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Twins claim Chris Heston off waivers from the Dodgers

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Twins senior director of communications Dustin Morse announced on Wednesday that the team claimed pitcher Chris Heston off waivers from the Dodgers. This comes just two weeks after the Dodgers claimed Heston off waivers from the Mariners, so it’s been a busy time for the right-hander. The Twins released pitcher Nick Tepesch to create room on the 40-man roster for Heston.

Heston, 29, has appeared in just two games this season, both with the Mariners. He gave up 12 runs (11 earned) on 14 hits and five walks with three strikeouts in five innings. He’s spent the majority of the season at Triple-A, putting up an aggregate 3.89 ERA with Tacoma (31 2/3 innings) and Oklahoma City (three innings).

Heston hasn’t had any staying power in the majors the last two seasons. Prior to that, he put up a 3.95 ERA in 177 2/3 innings in 2015, the same season he authored a no-hitter against the Mets.

Rockies acquire Zac Rosscup from Cubs

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The Rockies announced a minor swap of relief pitchers on Monday evening. The Cubs sent lefty Zac Rosscup to the Rockies in exchange for right-hander Matt Carasiti.

Rosscup, 29, was designated for assignment by the Cubs last Thursday. He spent only two-thirds of an inning in the majors this year and has a 5.32 career ERA across 47 1/3 innings. Rosscup has spent most of the season with Triple-A Iowa, posting a 2.60 ERA in 27 2/3 innings.

Carasiti, 25, spent 15 2/3 innings in the majors last year, putting up an ugly 9.19 ERA. With Triple-A Albuquerque this season, he compiled a 2.37 ERA and a 43/13 K/BB ratio in 30 1/3 innings.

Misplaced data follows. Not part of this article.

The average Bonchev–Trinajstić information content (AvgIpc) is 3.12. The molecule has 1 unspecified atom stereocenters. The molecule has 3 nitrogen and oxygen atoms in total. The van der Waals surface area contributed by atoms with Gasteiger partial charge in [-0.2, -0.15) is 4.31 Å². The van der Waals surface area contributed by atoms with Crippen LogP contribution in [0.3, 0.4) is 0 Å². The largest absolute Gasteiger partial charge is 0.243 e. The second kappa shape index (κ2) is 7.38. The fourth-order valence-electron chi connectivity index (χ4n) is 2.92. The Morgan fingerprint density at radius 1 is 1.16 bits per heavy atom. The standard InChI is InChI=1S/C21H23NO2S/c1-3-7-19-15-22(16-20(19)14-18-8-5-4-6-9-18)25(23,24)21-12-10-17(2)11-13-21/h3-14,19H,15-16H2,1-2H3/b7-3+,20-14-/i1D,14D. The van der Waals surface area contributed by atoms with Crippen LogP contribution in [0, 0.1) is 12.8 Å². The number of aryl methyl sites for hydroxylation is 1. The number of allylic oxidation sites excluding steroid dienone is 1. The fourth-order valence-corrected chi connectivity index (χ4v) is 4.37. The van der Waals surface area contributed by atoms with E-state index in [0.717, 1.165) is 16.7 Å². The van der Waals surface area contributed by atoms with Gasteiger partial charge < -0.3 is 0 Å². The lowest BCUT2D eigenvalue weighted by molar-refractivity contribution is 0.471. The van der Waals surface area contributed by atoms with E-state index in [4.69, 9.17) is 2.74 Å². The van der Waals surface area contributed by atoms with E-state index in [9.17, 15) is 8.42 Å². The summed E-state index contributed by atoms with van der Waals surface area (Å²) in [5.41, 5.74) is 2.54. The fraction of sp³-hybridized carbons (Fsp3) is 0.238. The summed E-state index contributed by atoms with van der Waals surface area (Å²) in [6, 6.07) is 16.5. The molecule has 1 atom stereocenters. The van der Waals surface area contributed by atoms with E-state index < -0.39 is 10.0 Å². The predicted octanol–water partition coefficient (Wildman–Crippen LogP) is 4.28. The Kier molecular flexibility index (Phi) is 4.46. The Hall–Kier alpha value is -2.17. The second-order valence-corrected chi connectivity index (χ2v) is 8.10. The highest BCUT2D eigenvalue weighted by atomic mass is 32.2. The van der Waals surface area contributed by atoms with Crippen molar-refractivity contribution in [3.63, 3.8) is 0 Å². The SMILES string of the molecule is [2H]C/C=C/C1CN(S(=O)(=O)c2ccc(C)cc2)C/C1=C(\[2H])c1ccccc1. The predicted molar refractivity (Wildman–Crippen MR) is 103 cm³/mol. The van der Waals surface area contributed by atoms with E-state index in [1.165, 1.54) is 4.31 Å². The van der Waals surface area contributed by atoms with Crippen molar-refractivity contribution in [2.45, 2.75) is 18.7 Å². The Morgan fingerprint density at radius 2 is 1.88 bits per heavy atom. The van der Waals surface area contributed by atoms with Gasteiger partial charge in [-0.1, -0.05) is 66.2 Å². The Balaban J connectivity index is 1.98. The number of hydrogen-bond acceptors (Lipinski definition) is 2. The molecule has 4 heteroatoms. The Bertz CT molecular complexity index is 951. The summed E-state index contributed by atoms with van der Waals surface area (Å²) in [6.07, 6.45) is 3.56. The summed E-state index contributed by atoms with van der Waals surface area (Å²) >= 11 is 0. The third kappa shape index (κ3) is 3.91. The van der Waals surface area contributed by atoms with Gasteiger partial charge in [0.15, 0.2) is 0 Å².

U.S. Court of Appeals affirms ruling that the minor leagues are exempt from federal antitrust law

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The Associated Press reported that on Monday, the U.S. Court of Appeals for the 9th Circuit affirmed a district court ruling which holds that the minor leagues are exempt from federal antitrust law, just like the major leagues.

In 2015, four minor leaguers sued Major League Baseball, alleging that MLB violated antitrust laws with its hiring and employment policies. They accused MLB of “restrain[ing] horizontal competition between and among” franchises and “artificially and illegally depressing” the salaries of minor league players.

The U.S. Court of Appeals said the players failed to state an antitrust claim, as the Curt Flood Act of 1998 exempted Minor League Baseball explicitly from antitrust laws.

This case is separate from the Aaron Senne case in which Major League Baseball is accused of violating the Fair Labor Standards Act. That case was recertified as a class action lawsuit in March. In December, Major League Baseball established a political action committee (PAC), which came months after two members of Congress sought to change language in the FLSA so that minor league players could continue to be paid substandard wages.